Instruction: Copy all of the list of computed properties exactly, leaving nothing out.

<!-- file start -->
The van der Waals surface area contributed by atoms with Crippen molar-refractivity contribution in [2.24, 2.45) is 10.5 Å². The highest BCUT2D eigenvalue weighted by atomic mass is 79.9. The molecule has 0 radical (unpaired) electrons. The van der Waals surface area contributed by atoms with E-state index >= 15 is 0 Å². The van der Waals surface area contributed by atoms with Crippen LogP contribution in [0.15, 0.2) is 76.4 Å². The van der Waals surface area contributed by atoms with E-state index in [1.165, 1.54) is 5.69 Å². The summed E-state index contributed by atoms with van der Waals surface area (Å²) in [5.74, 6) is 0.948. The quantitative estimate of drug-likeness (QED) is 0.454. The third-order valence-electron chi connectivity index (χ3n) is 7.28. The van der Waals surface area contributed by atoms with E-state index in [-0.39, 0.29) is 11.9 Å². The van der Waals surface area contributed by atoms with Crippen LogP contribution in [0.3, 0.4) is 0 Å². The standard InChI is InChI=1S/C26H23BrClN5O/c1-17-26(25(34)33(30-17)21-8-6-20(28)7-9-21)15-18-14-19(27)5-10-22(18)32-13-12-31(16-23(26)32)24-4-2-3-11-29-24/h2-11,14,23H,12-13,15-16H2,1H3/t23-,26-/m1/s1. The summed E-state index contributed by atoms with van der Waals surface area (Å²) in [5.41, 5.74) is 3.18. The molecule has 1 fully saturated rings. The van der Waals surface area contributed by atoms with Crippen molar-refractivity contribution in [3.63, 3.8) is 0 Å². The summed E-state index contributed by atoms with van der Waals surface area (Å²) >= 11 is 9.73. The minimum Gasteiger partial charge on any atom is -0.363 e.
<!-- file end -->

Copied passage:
The van der Waals surface area contributed by atoms with Crippen molar-refractivity contribution in [2.24, 2.45) is 10.5 Å². The highest BCUT2D eigenvalue weighted by atomic mass is 79.9. The molecule has 0 radical (unpaired) electrons. The van der Waals surface area contributed by atoms with E-state index >= 15 is 0 Å². The van der Waals surface area contributed by atoms with Crippen LogP contribution in [0.15, 0.2) is 76.4 Å². The van der Waals surface area contributed by atoms with E-state index in [1.165, 1.54) is 5.69 Å². The summed E-state index contributed by atoms with van der Waals surface area (Å²) in [5.74, 6) is 0.948. The quantitative estimate of drug-likeness (QED) is 0.454. The third-order valence-electron chi connectivity index (χ3n) is 7.28. The van der Waals surface area contributed by atoms with E-state index in [-0.39, 0.29) is 11.9 Å². The van der Waals surface area contributed by atoms with Crippen LogP contribution in [0.3, 0.4) is 0 Å². The standard InChI is InChI=1S/C26H23BrClN5O/c1-17-26(25(34)33(30-17)21-8-6-20(28)7-9-21)15-18-14-19(27)5-10-22(18)32-13-12-31(16-23(26)32)24-4-2-3-11-29-24/h2-11,14,23H,12-13,15-16H2,1H3/t23-,26-/m1/s1. The summed E-state index contributed by atoms with van der Waals surface area (Å²) in [5.41, 5.74) is 3.18. The molecule has 1 fully saturated rings. The van der Waals surface area contributed by atoms with Crippen molar-refractivity contribution in [3.63, 3.8) is 0 Å². The summed E-state index contributed by atoms with van der Waals surface area (Å²) >= 11 is 9.73. The minimum Gasteiger partial charge on any atom is -0.363 e.